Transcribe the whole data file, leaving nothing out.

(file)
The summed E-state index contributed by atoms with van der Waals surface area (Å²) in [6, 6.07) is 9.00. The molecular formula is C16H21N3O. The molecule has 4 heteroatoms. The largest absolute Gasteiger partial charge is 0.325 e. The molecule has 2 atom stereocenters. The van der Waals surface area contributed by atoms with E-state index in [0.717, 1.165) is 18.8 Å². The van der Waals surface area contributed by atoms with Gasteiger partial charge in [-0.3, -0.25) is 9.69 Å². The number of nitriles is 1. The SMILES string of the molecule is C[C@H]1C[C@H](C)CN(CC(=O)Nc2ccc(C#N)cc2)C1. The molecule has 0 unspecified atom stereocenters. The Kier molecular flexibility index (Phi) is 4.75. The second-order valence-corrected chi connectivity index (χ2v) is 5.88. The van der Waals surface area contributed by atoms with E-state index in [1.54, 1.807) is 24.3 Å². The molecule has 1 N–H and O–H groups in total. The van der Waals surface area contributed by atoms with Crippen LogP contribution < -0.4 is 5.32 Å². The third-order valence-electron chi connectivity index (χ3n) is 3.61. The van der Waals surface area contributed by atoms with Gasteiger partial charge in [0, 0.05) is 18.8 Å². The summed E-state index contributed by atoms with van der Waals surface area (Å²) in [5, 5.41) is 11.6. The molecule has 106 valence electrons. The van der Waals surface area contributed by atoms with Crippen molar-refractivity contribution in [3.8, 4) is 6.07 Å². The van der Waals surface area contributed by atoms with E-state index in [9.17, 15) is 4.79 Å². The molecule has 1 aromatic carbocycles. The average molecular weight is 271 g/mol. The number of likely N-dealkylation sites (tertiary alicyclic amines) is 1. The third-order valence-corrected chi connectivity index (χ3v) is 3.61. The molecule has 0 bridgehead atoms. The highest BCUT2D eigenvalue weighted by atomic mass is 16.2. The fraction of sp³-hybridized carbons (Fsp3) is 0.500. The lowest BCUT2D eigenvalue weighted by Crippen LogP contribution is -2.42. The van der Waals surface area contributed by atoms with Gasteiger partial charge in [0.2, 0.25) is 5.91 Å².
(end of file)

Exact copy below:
The summed E-state index contributed by atoms with van der Waals surface area (Å²) in [6, 6.07) is 9.00. The molecular formula is C16H21N3O. The molecule has 4 heteroatoms. The largest absolute Gasteiger partial charge is 0.325 e. The molecule has 2 atom stereocenters. The van der Waals surface area contributed by atoms with E-state index in [0.717, 1.165) is 18.8 Å². The van der Waals surface area contributed by atoms with Gasteiger partial charge in [-0.3, -0.25) is 9.69 Å². The number of nitriles is 1. The SMILES string of the molecule is C[C@H]1C[C@H](C)CN(CC(=O)Nc2ccc(C#N)cc2)C1. The molecule has 0 unspecified atom stereocenters. The Kier molecular flexibility index (Phi) is 4.75. The second-order valence-corrected chi connectivity index (χ2v) is 5.88. The van der Waals surface area contributed by atoms with E-state index in [1.54, 1.807) is 24.3 Å². The molecule has 1 N–H and O–H groups in total. The van der Waals surface area contributed by atoms with Crippen LogP contribution < -0.4 is 5.32 Å². The third-order valence-electron chi connectivity index (χ3n) is 3.61. The van der Waals surface area contributed by atoms with Gasteiger partial charge in [0, 0.05) is 18.8 Å². The summed E-state index contributed by atoms with van der Waals surface area (Å²) in [5, 5.41) is 11.6. The molecule has 106 valence electrons. The van der Waals surface area contributed by atoms with Crippen molar-refractivity contribution in [3.8, 4) is 6.07 Å². The van der Waals surface area contributed by atoms with E-state index in [9.17, 15) is 4.79 Å². The molecule has 1 aromatic carbocycles. The average molecular weight is 271 g/mol. The number of likely N-dealkylation sites (tertiary alicyclic amines) is 1. The third-order valence-corrected chi connectivity index (χ3v) is 3.61. The molecule has 0 bridgehead atoms. The highest BCUT2D eigenvalue weighted by atomic mass is 16.2. The fraction of sp³-hybridized carbons (Fsp3) is 0.500. The lowest BCUT2D eigenvalue weighted by Crippen LogP contribution is -2.42. The van der Waals surface area contributed by atoms with Gasteiger partial charge in [0.2, 0.25) is 5.91 Å².